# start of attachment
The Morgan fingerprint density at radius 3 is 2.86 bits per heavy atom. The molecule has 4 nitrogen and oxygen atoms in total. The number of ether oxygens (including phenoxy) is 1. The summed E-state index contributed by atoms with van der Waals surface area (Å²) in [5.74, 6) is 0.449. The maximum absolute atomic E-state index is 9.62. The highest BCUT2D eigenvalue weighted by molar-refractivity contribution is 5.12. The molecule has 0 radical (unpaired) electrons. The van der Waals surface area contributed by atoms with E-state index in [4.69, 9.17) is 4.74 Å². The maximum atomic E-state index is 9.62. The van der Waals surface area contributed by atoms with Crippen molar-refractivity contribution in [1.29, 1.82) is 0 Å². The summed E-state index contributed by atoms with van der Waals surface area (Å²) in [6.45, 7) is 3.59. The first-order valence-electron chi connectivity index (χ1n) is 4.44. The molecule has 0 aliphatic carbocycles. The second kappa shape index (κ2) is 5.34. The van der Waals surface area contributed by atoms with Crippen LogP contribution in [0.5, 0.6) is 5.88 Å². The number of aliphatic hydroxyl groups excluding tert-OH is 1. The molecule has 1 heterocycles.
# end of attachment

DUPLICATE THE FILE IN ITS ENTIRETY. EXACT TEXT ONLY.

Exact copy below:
The Morgan fingerprint density at radius 3 is 2.86 bits per heavy atom. The molecule has 4 nitrogen and oxygen atoms in total. The number of ether oxygens (including phenoxy) is 1. The summed E-state index contributed by atoms with van der Waals surface area (Å²) in [5.74, 6) is 0.449. The maximum absolute atomic E-state index is 9.62. The highest BCUT2D eigenvalue weighted by molar-refractivity contribution is 5.12. The molecule has 0 radical (unpaired) electrons. The van der Waals surface area contributed by atoms with E-state index in [4.69, 9.17) is 4.74 Å². The maximum atomic E-state index is 9.62. The van der Waals surface area contributed by atoms with Crippen molar-refractivity contribution in [1.29, 1.82) is 0 Å². The summed E-state index contributed by atoms with van der Waals surface area (Å²) in [6.45, 7) is 3.59. The first-order valence-electron chi connectivity index (χ1n) is 4.44. The molecule has 0 aliphatic carbocycles. The second kappa shape index (κ2) is 5.34. The van der Waals surface area contributed by atoms with Crippen LogP contribution in [0.5, 0.6) is 5.88 Å². The number of aliphatic hydroxyl groups excluding tert-OH is 1. The molecule has 1 heterocycles.